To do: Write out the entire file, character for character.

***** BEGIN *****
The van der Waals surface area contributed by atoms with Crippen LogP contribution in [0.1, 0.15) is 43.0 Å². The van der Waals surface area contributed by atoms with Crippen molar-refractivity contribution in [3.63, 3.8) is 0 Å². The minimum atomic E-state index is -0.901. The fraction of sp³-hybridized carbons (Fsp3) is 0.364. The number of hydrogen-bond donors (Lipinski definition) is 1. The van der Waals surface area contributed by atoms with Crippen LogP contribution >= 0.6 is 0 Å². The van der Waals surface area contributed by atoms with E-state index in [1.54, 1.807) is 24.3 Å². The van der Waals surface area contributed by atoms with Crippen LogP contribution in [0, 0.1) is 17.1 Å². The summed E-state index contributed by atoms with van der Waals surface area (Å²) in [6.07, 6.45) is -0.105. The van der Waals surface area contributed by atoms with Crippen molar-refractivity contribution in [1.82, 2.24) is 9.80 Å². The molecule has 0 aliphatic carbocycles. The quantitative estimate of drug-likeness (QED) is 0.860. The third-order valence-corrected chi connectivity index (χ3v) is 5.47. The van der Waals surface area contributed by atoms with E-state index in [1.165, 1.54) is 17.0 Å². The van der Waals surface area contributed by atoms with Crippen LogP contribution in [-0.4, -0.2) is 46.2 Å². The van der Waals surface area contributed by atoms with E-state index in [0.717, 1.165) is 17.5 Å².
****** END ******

The van der Waals surface area contributed by atoms with Crippen LogP contribution in [0.1, 0.15) is 43.0 Å². The van der Waals surface area contributed by atoms with Crippen molar-refractivity contribution in [3.63, 3.8) is 0 Å². The minimum atomic E-state index is -0.901. The fraction of sp³-hybridized carbons (Fsp3) is 0.364. The number of hydrogen-bond donors (Lipinski definition) is 1. The van der Waals surface area contributed by atoms with Crippen LogP contribution >= 0.6 is 0 Å². The van der Waals surface area contributed by atoms with E-state index in [1.54, 1.807) is 24.3 Å². The van der Waals surface area contributed by atoms with Crippen LogP contribution in [0, 0.1) is 17.1 Å². The summed E-state index contributed by atoms with van der Waals surface area (Å²) in [6.07, 6.45) is -0.105. The van der Waals surface area contributed by atoms with Crippen molar-refractivity contribution in [1.82, 2.24) is 9.80 Å². The molecule has 0 aliphatic carbocycles. The quantitative estimate of drug-likeness (QED) is 0.860. The third-order valence-corrected chi connectivity index (χ3v) is 5.47. The van der Waals surface area contributed by atoms with E-state index in [1.165, 1.54) is 17.0 Å². The van der Waals surface area contributed by atoms with Crippen LogP contribution in [-0.4, -0.2) is 46.2 Å². The van der Waals surface area contributed by atoms with E-state index in [0.717, 1.165) is 17.5 Å².